Most Christians—including, unfortunately, many complementarians—speak of men and women as though they are basically interchangeable in every way except with regard to specific formal offices in the church and home. We often act like humans have largely androgynous souls that just happen to get stuffed into gendered bodies. The problems and dangers of that view are myriad, and it comes out in the way pastors and Christian leaders give advice to men—advice that really would be equally as relevant to women.

Where is the gender-specific, real-world, biblical and practical wisdom for men to learn how to cultivate godly masculinity? Where is the biblical doctrine of the household? Where is the fatherly advice that makes men want to be good at being men? Allow me to reiterate a few places to start.

First, I can’t recommend highly enough the project from Michael Foster and Bnonn Tennant called “It’s Good to Be a Man.” Right now, it’s only a Facebook page, but they’re hoping to gain some momentum and start a site to post articles and continue helping men any way they can. I’d love to see them start a podcast. Anyway, even though it’s only a Facebook page right now, I’m telling you these guys are worth following—helpful and real. Set it so that you get notifications everytime they post, and enjoy!

Here’s some more to get you off the ground:

Recommendations for some books, blogs, and podcasts men ought to know about.

Recommendations of some specific men worth following. This is how you really learn and grow—by following men who are already being the kind of men you want to be.


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Men, Not Geldings

I’ve stumbled (over the course of about a year) onto a group of Christian men that I wish I would have known about years ago (some of them haven’t been around that long, but you get my point). The unfortunate—and sometimes unacknowledged—reality in the Christian world is that most of the widely known, popular pastors and teachers are not masculine men. Sure, they might have good things to say; but many men find it hard to look up to them or to really feel like they can follow them because, well, they’re simply not manly.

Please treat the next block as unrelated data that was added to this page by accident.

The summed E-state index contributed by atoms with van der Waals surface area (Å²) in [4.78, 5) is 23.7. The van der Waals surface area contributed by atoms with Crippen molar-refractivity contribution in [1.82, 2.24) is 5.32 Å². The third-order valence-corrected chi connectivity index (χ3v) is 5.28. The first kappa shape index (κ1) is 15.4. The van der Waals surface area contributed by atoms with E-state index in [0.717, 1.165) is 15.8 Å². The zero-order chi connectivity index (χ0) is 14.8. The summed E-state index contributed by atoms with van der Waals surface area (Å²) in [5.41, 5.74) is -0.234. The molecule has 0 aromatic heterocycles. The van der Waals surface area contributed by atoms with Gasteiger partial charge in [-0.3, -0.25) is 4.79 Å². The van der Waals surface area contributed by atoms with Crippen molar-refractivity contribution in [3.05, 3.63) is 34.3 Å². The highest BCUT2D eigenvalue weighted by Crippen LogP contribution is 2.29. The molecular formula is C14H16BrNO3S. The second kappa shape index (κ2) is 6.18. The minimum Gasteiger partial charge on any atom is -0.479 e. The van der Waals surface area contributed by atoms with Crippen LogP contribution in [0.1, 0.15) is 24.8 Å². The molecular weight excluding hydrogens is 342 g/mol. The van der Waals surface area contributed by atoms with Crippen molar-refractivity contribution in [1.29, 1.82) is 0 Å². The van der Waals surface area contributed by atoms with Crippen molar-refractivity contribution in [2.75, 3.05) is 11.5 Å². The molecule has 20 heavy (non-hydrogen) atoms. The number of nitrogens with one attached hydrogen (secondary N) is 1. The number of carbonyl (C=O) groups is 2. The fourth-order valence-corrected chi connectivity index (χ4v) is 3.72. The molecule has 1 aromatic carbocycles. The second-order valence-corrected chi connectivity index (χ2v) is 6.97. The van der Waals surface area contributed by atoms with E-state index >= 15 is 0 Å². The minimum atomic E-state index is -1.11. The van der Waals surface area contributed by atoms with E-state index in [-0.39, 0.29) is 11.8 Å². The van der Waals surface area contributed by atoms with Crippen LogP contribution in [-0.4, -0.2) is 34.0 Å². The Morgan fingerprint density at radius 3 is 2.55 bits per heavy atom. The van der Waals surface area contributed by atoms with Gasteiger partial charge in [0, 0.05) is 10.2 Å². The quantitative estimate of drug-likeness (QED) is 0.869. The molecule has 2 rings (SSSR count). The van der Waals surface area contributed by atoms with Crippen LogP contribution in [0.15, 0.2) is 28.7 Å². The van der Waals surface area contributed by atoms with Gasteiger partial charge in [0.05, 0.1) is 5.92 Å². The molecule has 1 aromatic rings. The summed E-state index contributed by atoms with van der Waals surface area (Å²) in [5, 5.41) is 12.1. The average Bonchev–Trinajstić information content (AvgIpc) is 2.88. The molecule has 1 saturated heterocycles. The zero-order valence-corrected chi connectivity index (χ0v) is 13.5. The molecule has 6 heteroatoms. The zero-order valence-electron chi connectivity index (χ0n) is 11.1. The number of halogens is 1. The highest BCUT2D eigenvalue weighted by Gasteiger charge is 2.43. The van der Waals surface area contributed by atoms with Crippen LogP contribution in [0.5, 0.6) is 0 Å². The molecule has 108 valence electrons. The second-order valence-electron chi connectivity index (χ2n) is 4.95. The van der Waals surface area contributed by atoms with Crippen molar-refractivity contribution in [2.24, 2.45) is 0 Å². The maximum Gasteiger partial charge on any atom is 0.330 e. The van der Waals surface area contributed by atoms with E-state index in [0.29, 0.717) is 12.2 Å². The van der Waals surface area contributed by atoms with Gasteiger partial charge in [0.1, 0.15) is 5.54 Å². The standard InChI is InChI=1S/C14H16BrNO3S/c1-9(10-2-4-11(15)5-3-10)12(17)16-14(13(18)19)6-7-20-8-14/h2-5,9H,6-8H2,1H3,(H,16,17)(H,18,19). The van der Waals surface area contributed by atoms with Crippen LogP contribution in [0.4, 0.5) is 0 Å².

Additionally, of those who do aim to appeal to men specifically, those who avoid the trap of immorality (which ensnares far too many), often fall prey to the error of artificial machismo on the one hand, or, on the other, of the “emotionally evolved” masculinity that causes men to relate to other men the way women relate to women—and sometimes they fall prey to both these errors.

Another endemic threat is the fact that many “celebrity” pastors and theologians, including conservative men for whom I have much respect and from whom I have learned much, can be prone to follow the winds of cultural pressure. Even those who for the most part have stood strong against cultural and worldly influences, frequently hold to positions or conduct themselves in such a way as to make me hesitant to actually recommend them as men, to men. The pressure to be academically respectable, and to “have a seat at the table” amongst the intellectuals of the world is often overwhelming, and even the most loved and respected theologians and pastors fall prey to the temptation to be found respectable by the world’s standards.

Well, all that to say, I’d like to commend to you a number of relatively lesser-known men who are writing and speaking about things that actually matter to the every-day person and are genuinely helpful to men, specifically, who are seeking to grow in wisdom and follow Christ faithfully amidst the hectic and mundane schedules of modern life.

These particular men minister in overlapping circles, and thus often interact with each other online; that interaction is beneficial and edifying to the curious observer as well, so I would recommend not only following their individual blogs/podcasts, but finding them on Facebook as well and learning from their conversations with one another. Yes… I very much enjoy being a fly on the wall in those discussions.